Queen Helena embraced Christianity after Constantine’s victory over his rival in A.D. 312. According to tradition, Constantine attributed this event to a supernatural occurrence that he associated with Christ. Her son’s inclination towards Christianity obviously had a very great influence on Helena. She became such a very devout and faithful member of the Church, and took her faith so seriously, that a contemporary historian states: “One might believe her to have been from her very childhood a disciple of the Redeemer of mankind.”

St. Helena stood by her son and encouraged him in all of his pious deeds. She is particularly well known for her pilgrimage, at an advanced age, to the Holy Land in the year 326. During that time she commissioned people to search for the cross on which our Lord Jesus Christ was crucified. The leading personality among those searching was a man of Jewish extraction called Judas. He pointed out where he thought the cross was buried under piles of debris, namely at a base of the rocky hill known as Golgotha. The excavations there actually unearthed three crosses. The actual cross of the Lord was finally identified by a miracle. Our Church commemorates that event on the seventh Sunday after the feast of the Exaltation of the Holy Cross.

During her sojourn in the Holy Land St. Helena had many chapels, churches and convents erected. She is said to have built the basilicas on the Mount of Olives and at Bethlehem. She was also reputed to have made many charitable donations to the poor and to have served as a handmaid in the convents in Palestine, despite her rank, age and position. Having earned the respect of her fellow Christians because of her pious life as a true disciple of Christ, she died in A.D. 330. She is greatly venerated by the Armenians for her Christian piety, charity, and devotion. The name Heghiné has been and is still used by Armenians of all classes.

St. Gregory of Narek

St. Gregory was born in the city of Narek about 950 A.D. He was a monk, poet, mystical philosopher, and theologian, born into a family of writers. St. Gregory received his education under the guidance of his father, Bishop Khosrov, author of the earliest commentary on the Divine Liturgy, and from Anania Vartabed, Abbot of Nareg Monastery. He and his two brothers entered monastic life at an early age.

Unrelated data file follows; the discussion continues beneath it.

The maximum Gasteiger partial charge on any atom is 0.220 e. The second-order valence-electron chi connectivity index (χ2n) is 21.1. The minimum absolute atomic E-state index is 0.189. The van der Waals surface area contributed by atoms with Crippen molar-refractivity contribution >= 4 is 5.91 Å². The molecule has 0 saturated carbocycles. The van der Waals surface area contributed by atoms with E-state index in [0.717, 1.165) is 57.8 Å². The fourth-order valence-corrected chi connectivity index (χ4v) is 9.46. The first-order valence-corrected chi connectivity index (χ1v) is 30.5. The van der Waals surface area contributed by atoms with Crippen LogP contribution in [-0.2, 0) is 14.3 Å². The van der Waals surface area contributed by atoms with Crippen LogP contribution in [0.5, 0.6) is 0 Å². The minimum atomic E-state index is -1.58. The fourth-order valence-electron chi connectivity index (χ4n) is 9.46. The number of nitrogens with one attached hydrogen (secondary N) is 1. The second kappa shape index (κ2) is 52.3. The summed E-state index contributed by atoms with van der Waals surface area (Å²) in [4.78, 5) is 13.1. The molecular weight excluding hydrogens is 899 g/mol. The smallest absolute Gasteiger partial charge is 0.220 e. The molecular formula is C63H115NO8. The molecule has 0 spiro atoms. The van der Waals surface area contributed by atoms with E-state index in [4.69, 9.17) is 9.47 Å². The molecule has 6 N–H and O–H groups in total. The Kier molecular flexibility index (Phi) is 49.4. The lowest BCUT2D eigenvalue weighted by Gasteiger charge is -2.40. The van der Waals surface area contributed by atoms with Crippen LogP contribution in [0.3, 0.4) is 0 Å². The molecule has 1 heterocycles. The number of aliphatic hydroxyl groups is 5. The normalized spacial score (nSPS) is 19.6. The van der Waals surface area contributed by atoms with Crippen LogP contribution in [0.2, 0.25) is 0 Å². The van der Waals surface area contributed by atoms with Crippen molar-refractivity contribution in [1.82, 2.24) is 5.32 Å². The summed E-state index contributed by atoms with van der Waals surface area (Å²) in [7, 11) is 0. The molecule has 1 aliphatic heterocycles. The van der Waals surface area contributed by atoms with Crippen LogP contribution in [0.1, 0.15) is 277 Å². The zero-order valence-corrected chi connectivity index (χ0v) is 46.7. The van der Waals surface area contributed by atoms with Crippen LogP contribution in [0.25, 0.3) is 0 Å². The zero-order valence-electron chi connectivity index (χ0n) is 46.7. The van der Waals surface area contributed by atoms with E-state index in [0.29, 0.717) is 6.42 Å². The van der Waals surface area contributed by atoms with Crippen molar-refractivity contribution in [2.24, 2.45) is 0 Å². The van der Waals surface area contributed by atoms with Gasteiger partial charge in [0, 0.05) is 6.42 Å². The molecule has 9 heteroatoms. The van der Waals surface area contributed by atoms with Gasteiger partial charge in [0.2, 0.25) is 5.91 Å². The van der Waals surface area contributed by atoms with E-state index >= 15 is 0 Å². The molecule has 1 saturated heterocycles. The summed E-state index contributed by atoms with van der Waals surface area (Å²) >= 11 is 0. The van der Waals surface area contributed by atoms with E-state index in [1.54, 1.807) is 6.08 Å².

He became a priest at the age of 25 and dedicated himself to God completely, always searching for the truth. Most of his life he lived in the monasteries of Narek where he taught at the monastic school. He launched his writings with a commentary on the “Song of Songs,” which was commissioned by an Armenian prince. Despite his reservations that he was too young for the task, he wrote the commentary, which is famous for its clarity of thought and language, and its excellence of theological presentation.

He also wrote a number of famous letters, sharagans, treasures, odes, melodies, and church writings. However, his masterpiece is considered to be his Book of Lamentations, commonly called “Narek,” in which his genius is displayed. (This work, published in 1673 in Marseille, has been translated into at least 30 languages.) Also known as The Prayer Book, it is described by St. Gregory as his last testament: “Its letters like my body, its message like my soul.” He called his book an “encyclopedia of prayer for all nations.” It was his hope that it would serve as a guide to prayer by people of all stations around the world.

St. Gregory of Narek is considered the greatest poet of the Armenian nation and its first and greatest mystic. His writing style and command of the Armenian language are unparalleled, and his saintly person has been an inspiration to the Armenian faithful for centuries. St. Gregory’s poetry is deeply biblical and is filled with images and themes of sacred history, while also distinguished with an intimate and personal character. Numerous miracles and traditions have been attributed to him and he is referred to as “the watchful angel in human form.” St. Gregory died in 1003 A.D.

The Twelve Holy Apostles of Christ

On the Feast of the Twelve Holy Apostles of Christ and St. Paul, the Thirteenth Apostle, we honor the lives of these men who worked with Jesus to spread the word of the Lord to people around the world.

The Apostles brought the teachings of Jesus and God’s message of salvation from sin and everlasting life to men and women living in countries far from the Holy Land—many of whom had never heard the word of God before. The Apostles courage, dedication, and deep faith still serve as an example to all of us today.

The Twelve Apostles are Simon Peter, James (son of Zebedee), John, Andrew, Phillip, Bartholomew, Matthew, Thomas, James (son of Alphaeus), Thaddeus, Simon, and Judas Iscariot.

The two Apostles who brought Christianity to Armenia are St. Bartholomew and St. Thaddeus.